NEW ORLEANS – A Superdome security guard who was stopped on the way home from work and arrested by two Louisiana state troopers for intoxication, has filed a complaint in the U.S. District Court, Eastern District of Louisiana, charging false arrest and seeking damages.
The complaint, filed June 25, stated that “the plaintiff brings this case against defendants pursuant to the Civil Rights Act, 42 U.S.C. 1983, and 1988 as well as the Fourth and 14th amendments to the Constitution of the United States.
Corey T. Price says he had completed his night shift as a security guard at the New Orleans Superdome, on June 23, after which he stopped off at a restaurant to eat breakfast. On his way home, he alleges he was stopped by troopers Michael D. Sanders and Ray Martinez of the Louisiana State Police as he passed through Madisonville.
Noticing that Price was wearing a gun, they directed him to lean over the back of the truck, and then disarmed him, the suit says.
Martinez and Sanders noted that Price had no smell of alcohol on his breath but still allegedly required him to submit to standardized field sobriety tests. Ignoring the negative results of the test, the two troopers arrested Price and charged him with driving while intoxicated, the suit says.
Upon arrival at the Louisiana State Police headquarters in that area, Sanders allegedly made Price give a breath sample, telling him that he would lose his driving privileges if he did not submit to the test. Results of the test revealed that Price had no alcohol in his blood, the suit says. Price also was required to give a urine sample, which also turned up negative for alcohol or drugs, the lawsuit states.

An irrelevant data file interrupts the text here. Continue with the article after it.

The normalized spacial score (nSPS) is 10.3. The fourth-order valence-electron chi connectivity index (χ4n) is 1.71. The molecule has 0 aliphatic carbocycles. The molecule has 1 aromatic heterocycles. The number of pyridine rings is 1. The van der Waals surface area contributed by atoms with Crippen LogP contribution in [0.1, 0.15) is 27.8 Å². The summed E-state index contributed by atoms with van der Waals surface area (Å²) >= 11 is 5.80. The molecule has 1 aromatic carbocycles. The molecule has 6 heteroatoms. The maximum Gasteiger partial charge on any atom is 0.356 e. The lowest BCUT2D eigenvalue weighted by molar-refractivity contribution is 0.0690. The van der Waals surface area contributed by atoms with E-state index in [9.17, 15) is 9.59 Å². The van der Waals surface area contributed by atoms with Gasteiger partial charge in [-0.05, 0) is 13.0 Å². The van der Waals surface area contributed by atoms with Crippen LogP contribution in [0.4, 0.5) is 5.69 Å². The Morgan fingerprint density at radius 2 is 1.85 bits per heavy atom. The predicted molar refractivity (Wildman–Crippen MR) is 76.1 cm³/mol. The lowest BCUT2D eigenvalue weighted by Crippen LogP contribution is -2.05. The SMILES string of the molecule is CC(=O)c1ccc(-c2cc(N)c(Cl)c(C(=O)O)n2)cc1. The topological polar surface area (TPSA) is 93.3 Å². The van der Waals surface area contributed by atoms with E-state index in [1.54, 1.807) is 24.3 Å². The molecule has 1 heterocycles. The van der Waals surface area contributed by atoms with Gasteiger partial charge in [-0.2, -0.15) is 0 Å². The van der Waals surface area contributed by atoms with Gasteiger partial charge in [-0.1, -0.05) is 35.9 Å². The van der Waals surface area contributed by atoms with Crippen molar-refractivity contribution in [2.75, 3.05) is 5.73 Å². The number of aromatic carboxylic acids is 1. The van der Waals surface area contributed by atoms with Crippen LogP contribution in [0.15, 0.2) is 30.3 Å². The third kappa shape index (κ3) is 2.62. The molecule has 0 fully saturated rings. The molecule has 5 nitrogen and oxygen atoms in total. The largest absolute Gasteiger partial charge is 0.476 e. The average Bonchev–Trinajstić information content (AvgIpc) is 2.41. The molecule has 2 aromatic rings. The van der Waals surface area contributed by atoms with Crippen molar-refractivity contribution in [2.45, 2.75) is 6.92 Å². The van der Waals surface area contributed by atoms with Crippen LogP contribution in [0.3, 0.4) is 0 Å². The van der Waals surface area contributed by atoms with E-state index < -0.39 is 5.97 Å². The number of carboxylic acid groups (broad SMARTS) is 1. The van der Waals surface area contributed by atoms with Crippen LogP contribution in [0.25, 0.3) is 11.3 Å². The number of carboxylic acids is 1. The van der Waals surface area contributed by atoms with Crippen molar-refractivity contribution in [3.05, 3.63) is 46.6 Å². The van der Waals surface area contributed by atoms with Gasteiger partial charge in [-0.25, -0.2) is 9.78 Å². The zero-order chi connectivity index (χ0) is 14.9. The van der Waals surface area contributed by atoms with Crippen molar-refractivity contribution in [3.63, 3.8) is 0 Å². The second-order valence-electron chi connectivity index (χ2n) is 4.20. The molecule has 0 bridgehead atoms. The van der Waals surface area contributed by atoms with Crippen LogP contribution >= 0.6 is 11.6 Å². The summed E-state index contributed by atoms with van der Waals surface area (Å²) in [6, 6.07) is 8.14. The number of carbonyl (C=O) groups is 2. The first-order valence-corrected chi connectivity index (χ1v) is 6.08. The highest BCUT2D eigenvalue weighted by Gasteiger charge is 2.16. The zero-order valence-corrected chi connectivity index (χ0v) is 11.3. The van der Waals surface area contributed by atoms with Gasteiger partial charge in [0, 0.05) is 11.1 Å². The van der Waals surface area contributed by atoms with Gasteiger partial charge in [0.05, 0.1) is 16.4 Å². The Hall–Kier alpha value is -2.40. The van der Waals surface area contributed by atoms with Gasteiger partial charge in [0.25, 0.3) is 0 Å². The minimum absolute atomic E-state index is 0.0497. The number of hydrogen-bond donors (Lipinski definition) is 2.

Finally, trooper Kenneth LaMulle, reputed to be a drug recognition expert, administered a full battery of tests to determine if Price was legally impaired. However, LaMulle allegedly failed to property administer the tests, and is also named as a defendant.
All this resulted in Price having to spend the day in jail before posting bond. He also says he had to pay to obtain a drug test of his own and retain legal counsel to defend him in court on the DWI charge. He says he has suffered embarrassment, humiliation, and mental anguish, and perhaps the loss of his job as a result of these actions. Plus, he has a public arrest record for the rest of his life.
Price’s attorney, Michael P. Ciaccio of New Orleans, seeks “punitive damages for these violations of Price’s civil rights and reasonable attorney fees, plus all other relief the court deems just and equitable.”